SURFACE INTERFACE ONTARIO

"CREATING PARTNERSHIPS FOR INNOVATIVE RESEARCH"

Newsletter of Surface Interface Ontario - Spring 2007 Volume 1 #1


Welcome

Dear colleagues:

Along with Rana Sodhi and Peter Brodersen, it is my pleasure to offer our first newsletter from Surface Interface Ontario. The laboratory, established in 2002 with a Canadian Foundation of Innovation award, is now in the midst of a significant expansion of its capabilities and activities. This happy circumstance is the result of a second CFI award from the Leading Edge Fund, announced late last year. More details of this exciting initiative can be found below. Sample preparation and handling are critical aspects of the study of surfaces and hence, an important part of the expansion will be a user laboratory dedicated to sample preparation and handling. The high quality and wide-ranging impact of the research activities of you, our users, combined with expanding needs for high quality, collaborative surface analysis is the reason that CFI chose to invest further in SI-Ontario. Therefore, our success is really your success.

Chuck Mims (left) shares some thoughts with Jim Robinson of Datacomp
during the visit to Thermo Electron in February.

We plan to bring you a newsletter several times a year in order to inform you of our operations and capabilities as well as to highlight recent advances. We hope that this will stimulate new ideas for our current users and trigger new research programs in the research community at large. We look forward to working on your problems in surface chemistry and of course, welcome your comments and suggestions.

Click here to download a full pdf version of the first newsletter from Surface Interface Ontario or click on any of the links below to read any of the individual articles in the newsletter as listed below.


SI-Ontario Receives Canadian Foundation for Innovation Award

SI-Ontario will benefit from a $1.36 million investment by the Canadian Foundation for Innovation (CFI), as announced last November. The proposal, which was submitted to the Leading Edge Fund, was entitled “An Integrated Centre for Surface and Interfacial Analysis of Advanced Materials” and spear-headed by Prof. Charles Mims. The total budget, with in-kind and matching contribution, will come to $3.4 million. The award will not only allow SI-Ontario to upgrade its equipment but will greatly expand the scope of work it can currently undertake. The new infrastructure will allow Canadian researchers continued access to state-of-the-art surface analysis equipment and the related expertise, as well as comprehensive surface preparation facilities, thereby ensuring their position at the leading edge for years to come. See article on "Enhancing the capabilities of SI-Ontario".

Back to Top


Enhancing the Capabilities of SI-Ontario

The research supported by SI-Ontario is as diverse as its client base and is of high impact. A common thread is the need for the best available surface and interface chemical information. While the current facilities have provided a critical component to the supported research, advances in technology have necessitated further investment in the infrastructure to allow leading edge quality and fulfill needs currently unmet both regionally and nationally. The new CFI funding allows us to now meet these goals.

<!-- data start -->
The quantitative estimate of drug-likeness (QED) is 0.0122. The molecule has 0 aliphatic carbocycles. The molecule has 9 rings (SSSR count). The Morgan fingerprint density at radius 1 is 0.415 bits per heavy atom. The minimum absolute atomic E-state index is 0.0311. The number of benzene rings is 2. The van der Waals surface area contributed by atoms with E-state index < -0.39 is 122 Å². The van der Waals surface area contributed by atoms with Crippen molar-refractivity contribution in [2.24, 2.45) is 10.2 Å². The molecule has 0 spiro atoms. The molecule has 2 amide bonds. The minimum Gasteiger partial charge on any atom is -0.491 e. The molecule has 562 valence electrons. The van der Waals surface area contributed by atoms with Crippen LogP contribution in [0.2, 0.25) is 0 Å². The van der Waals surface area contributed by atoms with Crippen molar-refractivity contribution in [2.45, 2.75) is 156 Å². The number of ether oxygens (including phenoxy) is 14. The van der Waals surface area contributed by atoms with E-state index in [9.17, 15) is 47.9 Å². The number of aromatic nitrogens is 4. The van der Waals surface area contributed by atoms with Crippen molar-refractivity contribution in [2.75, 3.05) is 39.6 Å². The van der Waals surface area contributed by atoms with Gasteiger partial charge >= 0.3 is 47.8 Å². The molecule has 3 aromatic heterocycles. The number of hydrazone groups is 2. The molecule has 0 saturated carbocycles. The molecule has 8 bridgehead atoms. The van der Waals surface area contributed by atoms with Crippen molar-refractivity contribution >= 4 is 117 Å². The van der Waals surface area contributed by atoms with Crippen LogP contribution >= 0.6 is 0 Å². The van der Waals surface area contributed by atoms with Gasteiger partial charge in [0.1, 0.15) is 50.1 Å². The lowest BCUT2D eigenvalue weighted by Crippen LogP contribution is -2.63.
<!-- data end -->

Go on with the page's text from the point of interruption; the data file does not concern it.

Four main categories have been highlighted for enhancement.

  • ToF-SIMS upgrade: This is to include the new Bi cluster ion source, which will replace the present Ga source; a third ion gun column to house a new C60 ion source; pulsed secondary electron detection and associated data systems; and improvement to the sample-cooling system to -150°C.

  • Imaging XPS/AES system: A small spot (~ 10 µm), monochromatic (angle-resolved) XPS with imaging capabilities, a sample treatment chamber, heating-cooling (-150°C - 600°C), and Auger imaging with 100 nm spatial resolution.

  • Specialised sample treatment/preparation facilities: This will include a cryomicrotoming/freeze fracture, custom stand-alone preparation chamber; a vacuum suitcase and other (cryo and inert gas) transfer devices; a surface profilometer; polishing equipment; and a glovebox.

  • Expanded laboratory/user facility: To house the expanded facility, lab space will have to be doubled. The new space will house the old XPS - for use on dedicated projects, preparation chamber/equipment, glovebox and space for visitors. In addition to more data stations in-house, the proposal also includes networking capabilities with other institutions.

Further details will be posted on our website - www.si-ontario.utoronto.ca.

Back to Top


Visit to Thermo Electron and Kratos

In order to help decide which XPS fits SI-Ontario's user base the best, Rana Sodhi, Peter Brodersen and Chuck Mims visited both Thermo Electron (E. Grinstead, UK) and Kratos (Manchester, UK) in early February. Thermo offers 2 instruments of interest: the Thetaprobe and the Escalab 250, while Kratos’ flagship - the Ultra, is also a leading contender.

The advantage of the Thetaprobe is its ability to do parallel angleresolved XPS, negating the need to tilt the sample. By focusing its X-ray down to 15 µm, it is able to do small spot analysis, achieving good count-rate, while stage-rastering allows imaging capabilities.

Visiting the team at Thermo Electron.
Thetaprobe is in the foreground, Escalab 250 is in the background.

Both the Ultra and the Escalab use a parallel imaging mode. By decreasing the aperture in the lens system, small areas of analysis can be defined. Scanning the plates allows both systems to generate a map. Both systems claim a spatial resolution of better than 3 µm. Angle-resolve XPS is done by tilting the sample.

The team at Kratos busy demonstrating the performance of the Ultra.